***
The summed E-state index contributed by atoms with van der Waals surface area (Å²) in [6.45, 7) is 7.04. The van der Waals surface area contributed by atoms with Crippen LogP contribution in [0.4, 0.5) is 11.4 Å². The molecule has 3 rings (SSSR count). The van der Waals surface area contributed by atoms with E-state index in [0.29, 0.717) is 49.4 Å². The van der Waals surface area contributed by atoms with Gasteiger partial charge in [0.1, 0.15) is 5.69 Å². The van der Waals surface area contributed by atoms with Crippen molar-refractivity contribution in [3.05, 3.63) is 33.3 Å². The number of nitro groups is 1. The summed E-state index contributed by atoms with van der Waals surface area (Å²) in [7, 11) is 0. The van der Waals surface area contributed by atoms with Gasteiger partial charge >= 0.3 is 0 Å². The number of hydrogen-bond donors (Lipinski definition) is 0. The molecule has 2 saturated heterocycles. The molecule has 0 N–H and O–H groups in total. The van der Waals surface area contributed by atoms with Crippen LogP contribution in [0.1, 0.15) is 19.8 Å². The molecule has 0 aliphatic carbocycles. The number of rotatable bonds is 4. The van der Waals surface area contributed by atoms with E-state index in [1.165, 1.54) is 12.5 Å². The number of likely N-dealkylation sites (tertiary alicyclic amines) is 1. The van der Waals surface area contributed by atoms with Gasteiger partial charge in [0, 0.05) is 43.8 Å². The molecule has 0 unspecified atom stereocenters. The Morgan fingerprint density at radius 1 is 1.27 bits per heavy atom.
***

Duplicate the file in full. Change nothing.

The summed E-state index contributed by atoms with van der Waals surface area (Å²) in [6.45, 7) is 7.04. The van der Waals surface area contributed by atoms with Crippen LogP contribution in [0.4, 0.5) is 11.4 Å². The molecule has 3 rings (SSSR count). The van der Waals surface area contributed by atoms with E-state index in [0.29, 0.717) is 49.4 Å². The van der Waals surface area contributed by atoms with Gasteiger partial charge in [0.1, 0.15) is 5.69 Å². The van der Waals surface area contributed by atoms with Crippen molar-refractivity contribution in [3.05, 3.63) is 33.3 Å². The number of nitro groups is 1. The summed E-state index contributed by atoms with van der Waals surface area (Å²) in [7, 11) is 0. The van der Waals surface area contributed by atoms with Gasteiger partial charge >= 0.3 is 0 Å². The number of hydrogen-bond donors (Lipinski definition) is 0. The molecule has 2 saturated heterocycles. The molecule has 0 N–H and O–H groups in total. The van der Waals surface area contributed by atoms with Crippen LogP contribution in [0.1, 0.15) is 19.8 Å². The molecule has 0 aliphatic carbocycles. The number of rotatable bonds is 4. The van der Waals surface area contributed by atoms with E-state index in [1.165, 1.54) is 12.5 Å². The number of likely N-dealkylation sites (tertiary alicyclic amines) is 1. The van der Waals surface area contributed by atoms with Gasteiger partial charge in [0, 0.05) is 43.8 Å². The molecule has 0 unspecified atom stereocenters. The Morgan fingerprint density at radius 1 is 1.27 bits per heavy atom.